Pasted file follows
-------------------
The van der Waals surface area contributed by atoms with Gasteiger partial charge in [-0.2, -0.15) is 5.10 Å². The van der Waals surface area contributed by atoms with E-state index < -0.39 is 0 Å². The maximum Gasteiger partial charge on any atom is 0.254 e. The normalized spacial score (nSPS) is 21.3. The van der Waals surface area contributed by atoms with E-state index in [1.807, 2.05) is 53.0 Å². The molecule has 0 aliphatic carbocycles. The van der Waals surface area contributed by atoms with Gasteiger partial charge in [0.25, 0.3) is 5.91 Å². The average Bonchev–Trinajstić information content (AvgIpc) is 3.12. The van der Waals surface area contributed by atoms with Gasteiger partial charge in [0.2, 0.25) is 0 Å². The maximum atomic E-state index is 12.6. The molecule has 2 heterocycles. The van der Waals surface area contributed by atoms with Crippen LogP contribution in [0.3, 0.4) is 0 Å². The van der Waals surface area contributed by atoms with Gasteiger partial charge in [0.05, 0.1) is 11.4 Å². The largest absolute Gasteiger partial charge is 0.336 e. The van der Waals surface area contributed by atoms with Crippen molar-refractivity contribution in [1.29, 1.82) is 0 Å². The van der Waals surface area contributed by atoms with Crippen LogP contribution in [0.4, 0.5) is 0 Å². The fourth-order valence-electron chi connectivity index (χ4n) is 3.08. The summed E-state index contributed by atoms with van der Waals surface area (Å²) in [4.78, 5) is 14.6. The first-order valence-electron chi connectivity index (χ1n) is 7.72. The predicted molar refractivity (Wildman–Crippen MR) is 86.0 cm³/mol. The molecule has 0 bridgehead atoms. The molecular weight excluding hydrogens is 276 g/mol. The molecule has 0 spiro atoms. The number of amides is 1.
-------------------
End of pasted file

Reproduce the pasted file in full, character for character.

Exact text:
The van der Waals surface area contributed by atoms with Gasteiger partial charge in [-0.2, -0.15) is 5.10 Å². The van der Waals surface area contributed by atoms with E-state index < -0.39 is 0 Å². The maximum Gasteiger partial charge on any atom is 0.254 e. The normalized spacial score (nSPS) is 21.3. The van der Waals surface area contributed by atoms with E-state index in [1.807, 2.05) is 53.0 Å². The molecule has 0 aliphatic carbocycles. The van der Waals surface area contributed by atoms with Gasteiger partial charge in [0.25, 0.3) is 5.91 Å². The average Bonchev–Trinajstić information content (AvgIpc) is 3.12. The van der Waals surface area contributed by atoms with Gasteiger partial charge in [0.2, 0.25) is 0 Å². The maximum atomic E-state index is 12.6. The molecule has 2 heterocycles. The van der Waals surface area contributed by atoms with Crippen LogP contribution in [0.3, 0.4) is 0 Å². The van der Waals surface area contributed by atoms with Gasteiger partial charge in [0.05, 0.1) is 11.4 Å². The largest absolute Gasteiger partial charge is 0.336 e. The van der Waals surface area contributed by atoms with Crippen molar-refractivity contribution in [1.29, 1.82) is 0 Å². The van der Waals surface area contributed by atoms with Crippen LogP contribution in [0.4, 0.5) is 0 Å². The fourth-order valence-electron chi connectivity index (χ4n) is 3.08. The summed E-state index contributed by atoms with van der Waals surface area (Å²) in [4.78, 5) is 14.6. The first-order valence-electron chi connectivity index (χ1n) is 7.72. The predicted molar refractivity (Wildman–Crippen MR) is 86.0 cm³/mol. The molecule has 0 bridgehead atoms. The molecular weight excluding hydrogens is 276 g/mol. The molecule has 0 spiro atoms. The number of amides is 1.